DENVER (CBS4) – “People go through a lot of things in life. Not every life is perfect, ”said Michael Evans as he picked up food from a distribution kitchen in Five Points.
Evans has a part-time job in a warehouse and is still homeless.
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“Sometimes it takes a while to get over it and I don’t even know if I’ll ever do it,” he said of his situation.
“A large percentage of America is unable to handle a $ 400 emergency. People live on the fringes and this stress can be debilitating, ”said entrepreneur Mark Donovan. “And a little cash can make all the difference.”
Donovan has been a success in a Bali, Indonesia-based sweater business for over 30 years. He also made a tidy sum of money investing in Tesla. Looking for a way to put his money into something that matches his values, he started giving a thousand dollars a month to a dozen people who hurt people in 2020. He saw great results, like an old friend.
“He holds a Masters in Public Administration and did everything to have a good life and support others. Even so, he was homeless and in his car without a license and had given up. He was literally at the end and that made all the difference. I’ve seen it in action, I know it works. “
Donovan spent half a million dollars on starting the Denver Basic Income Project. The non-profit association plans to start the program in July. They offer eligible candidates monthly payments of $ 1,000 or some other one-time payment of $ 6,500 and then $ 500 per month. The organization says: “Acknowledges that people are disadvantaged by several sources of oppression: race, class, gender identity, sexual orientation, religion and other characteristics of identity.”
Other projects have tried to make direct cash payments. One project was in Vancouver, British Columbia and another in Stockton, California. In Stockton, a study showed that people were healthier and had less depression and anxiety. In Vancouver, a study showed that people prioritized recurring expenses for basic necessities such as housing or rent, food, transportation, and utility bills. They also calculated a 39% reduction in spending on things like alcohol, drugs, or cigarettes.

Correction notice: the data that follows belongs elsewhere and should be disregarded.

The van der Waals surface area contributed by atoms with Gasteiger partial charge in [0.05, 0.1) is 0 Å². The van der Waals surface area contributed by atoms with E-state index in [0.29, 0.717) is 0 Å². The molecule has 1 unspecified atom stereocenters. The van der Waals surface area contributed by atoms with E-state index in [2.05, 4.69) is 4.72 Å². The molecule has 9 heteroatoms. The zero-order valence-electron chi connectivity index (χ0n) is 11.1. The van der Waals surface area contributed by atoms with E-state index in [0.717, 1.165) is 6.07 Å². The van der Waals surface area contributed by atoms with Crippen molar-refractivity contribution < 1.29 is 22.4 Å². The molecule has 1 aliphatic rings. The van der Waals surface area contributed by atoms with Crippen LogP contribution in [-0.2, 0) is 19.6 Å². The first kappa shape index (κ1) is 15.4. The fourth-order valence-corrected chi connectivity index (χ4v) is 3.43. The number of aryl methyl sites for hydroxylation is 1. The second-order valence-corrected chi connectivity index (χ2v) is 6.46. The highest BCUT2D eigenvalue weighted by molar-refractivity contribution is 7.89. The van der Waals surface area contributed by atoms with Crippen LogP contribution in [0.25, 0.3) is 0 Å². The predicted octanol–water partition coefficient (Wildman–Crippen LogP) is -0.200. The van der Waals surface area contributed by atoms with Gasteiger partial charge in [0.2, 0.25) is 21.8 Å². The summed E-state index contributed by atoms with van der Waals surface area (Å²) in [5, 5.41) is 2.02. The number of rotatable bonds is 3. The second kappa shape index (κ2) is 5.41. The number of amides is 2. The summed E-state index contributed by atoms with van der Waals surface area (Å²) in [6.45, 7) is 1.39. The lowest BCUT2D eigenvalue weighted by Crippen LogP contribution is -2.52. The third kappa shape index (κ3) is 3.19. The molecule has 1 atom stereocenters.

“We’re trying to learn how to do it better because it’s not one size fits all. It’s not just about cash either. It’s about trusting and respecting people and really telling them you can do it, ”Donovan said.
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Michael Evans was interested in learning more about it.
“That would be great. That would be a great move. I’m not just trying to hold my hand. Just enough to get me over the threshold “
Participants would be screened for mental health, drug or alcohol issues, said Jessica Swanson, who has signed up as director for the Basic Income Project.
“It is actually an incentive for them. It gives them a leg up. It gives them hope again that they can move forward, that they can get their car, that they can get that mailbox, that they can shower, or whatever it is. You are not discouraged. “
Swanson says they are looking for more private funding at the beginning of the program to raise up to $ 5.5 million. Denver Mayor Michael Hancock has approved the project, but the city has not committed any taxpayer money. Swanson says they may seek government help at some point.
“That would be fantastic. We might propose an election initiative to the Denver electorate,” she said. “For now, our focus is on starting this pilot and proving its effectiveness.”
Michael Evans said he could use the money well if he could qualify.
“You give me $ 1,000 a month so maybe I can get some furniture and have something to eat in the fridge.”
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LINK: Denver Basic Income Project